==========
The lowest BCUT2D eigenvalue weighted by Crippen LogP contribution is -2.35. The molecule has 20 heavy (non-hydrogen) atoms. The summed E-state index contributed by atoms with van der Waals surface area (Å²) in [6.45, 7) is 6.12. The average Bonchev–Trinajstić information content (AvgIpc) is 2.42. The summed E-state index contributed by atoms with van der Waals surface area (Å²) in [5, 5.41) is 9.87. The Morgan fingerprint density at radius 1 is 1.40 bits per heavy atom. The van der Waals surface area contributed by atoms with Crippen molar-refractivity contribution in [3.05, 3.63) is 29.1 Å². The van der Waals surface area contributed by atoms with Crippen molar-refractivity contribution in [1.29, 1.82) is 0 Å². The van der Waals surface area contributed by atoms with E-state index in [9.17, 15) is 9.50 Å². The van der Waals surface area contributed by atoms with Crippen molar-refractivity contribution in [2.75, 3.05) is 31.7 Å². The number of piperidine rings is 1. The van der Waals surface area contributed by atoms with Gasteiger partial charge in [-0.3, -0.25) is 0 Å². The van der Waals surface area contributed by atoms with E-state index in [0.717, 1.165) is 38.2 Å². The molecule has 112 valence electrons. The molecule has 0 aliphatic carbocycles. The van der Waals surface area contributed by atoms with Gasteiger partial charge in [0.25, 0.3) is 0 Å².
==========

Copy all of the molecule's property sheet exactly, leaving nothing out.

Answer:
The lowest BCUT2D eigenvalue weighted by Crippen LogP contribution is -2.35. The molecule has 20 heavy (non-hydrogen) atoms. The summed E-state index contributed by atoms with van der Waals surface area (Å²) in [6.45, 7) is 6.12. The average Bonchev–Trinajstić information content (AvgIpc) is 2.42. The summed E-state index contributed by atoms with van der Waals surface area (Å²) in [5, 5.41) is 9.87. The Morgan fingerprint density at radius 1 is 1.40 bits per heavy atom. The van der Waals surface area contributed by atoms with Crippen molar-refractivity contribution in [3.05, 3.63) is 29.1 Å². The van der Waals surface area contributed by atoms with Crippen molar-refractivity contribution in [1.29, 1.82) is 0 Å². The van der Waals surface area contributed by atoms with E-state index in [9.17, 15) is 9.50 Å². The van der Waals surface area contributed by atoms with Crippen molar-refractivity contribution in [2.75, 3.05) is 31.7 Å². The number of piperidine rings is 1. The van der Waals surface area contributed by atoms with Gasteiger partial charge in [-0.3, -0.25) is 0 Å². The van der Waals surface area contributed by atoms with E-state index in [0.717, 1.165) is 38.2 Å². The molecule has 112 valence electrons. The molecule has 0 aliphatic carbocycles. The van der Waals surface area contributed by atoms with Gasteiger partial charge in [0.25, 0.3) is 0 Å².